Continental waters

Continental waters consist of water bodies like glaciers, rivers and lakes. Differently from seawaters, they are characterized by a low salinity and they move towards the sea because they are not too deep.
See the different landscapes that we can encounter when we have a walk on the beach, on the mountains or on the hills.
Glaciers form above the permanent snow line due to the accumulation of water at a solid state (snow that transforms into ice). The line varies according to the latitude on which continental glaciers (that uniformly cover wide areas) and mountain glaciers (that occupy mountain valleys) form. Below the permanent snow the ice melts and the water is present in a liquid state.
watercourses, streams and rivers collect the water that flows on the Earth’s surface and that is in continuous contact with groundwater
the lakes are temporary deposits of water on continental depressions. They are supplied with water by watercourses called tributaries. The water flows into the out-flowing streams, streams or rivers that originate from the lake. Lake water has a low salinity, but has plenty of suspended material, and its temperature depends on local climate conditions. Also the water of big lakes can move and originate variations called seiches, due to differences in atmospheric pressure.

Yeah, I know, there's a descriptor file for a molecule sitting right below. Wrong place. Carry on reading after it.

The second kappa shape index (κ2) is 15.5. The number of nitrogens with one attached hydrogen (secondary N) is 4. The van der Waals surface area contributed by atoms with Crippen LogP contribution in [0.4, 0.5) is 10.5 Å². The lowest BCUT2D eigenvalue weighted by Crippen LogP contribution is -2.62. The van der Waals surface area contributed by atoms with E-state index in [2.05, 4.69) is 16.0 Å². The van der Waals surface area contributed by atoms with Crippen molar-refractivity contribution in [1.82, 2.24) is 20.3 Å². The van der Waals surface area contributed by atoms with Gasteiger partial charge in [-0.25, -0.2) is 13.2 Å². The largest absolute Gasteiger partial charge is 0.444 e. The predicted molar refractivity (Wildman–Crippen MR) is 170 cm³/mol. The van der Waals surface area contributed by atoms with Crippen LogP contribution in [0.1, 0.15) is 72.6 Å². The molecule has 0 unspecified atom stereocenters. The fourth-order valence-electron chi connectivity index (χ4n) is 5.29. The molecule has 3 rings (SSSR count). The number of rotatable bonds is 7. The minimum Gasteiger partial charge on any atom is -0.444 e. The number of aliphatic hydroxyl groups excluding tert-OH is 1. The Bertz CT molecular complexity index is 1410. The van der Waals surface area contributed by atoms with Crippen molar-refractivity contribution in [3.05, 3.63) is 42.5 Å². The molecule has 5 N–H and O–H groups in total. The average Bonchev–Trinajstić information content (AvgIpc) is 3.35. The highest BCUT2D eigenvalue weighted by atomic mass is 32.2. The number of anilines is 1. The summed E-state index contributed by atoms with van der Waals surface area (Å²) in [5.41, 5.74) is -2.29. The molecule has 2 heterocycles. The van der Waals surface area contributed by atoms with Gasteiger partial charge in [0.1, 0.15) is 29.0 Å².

Not all the water that comes back to the mainland through precipitations is collected by the rivers, lakes or trapped in glaciers. A part of it filters on the soil and goes down into it due to the force of gravity until it reaches a layer of waterproof rocks that stop the passage of water: a water-bearing stratum is created. When this condition does not occur, in order to reach the water-bearing stratum artesian wells are built and the water can be extracted as it reaches the surface after being subject to a high pressure.
The continuous exploitation of underground water determines the emptying of water-bearing stratums and lowering of soils. This occurs in Venice as a consequence of the extraction of water used for industrial aims in Marghera port area. Instead, when the exploitation occurs near coastal regions, the seawater filters underground to occupy the free spaces left by fresh water: this generates serious damages to agriculture and vegetation, as it is happening along Ravenna coast, where wide pinewood areas are dying.

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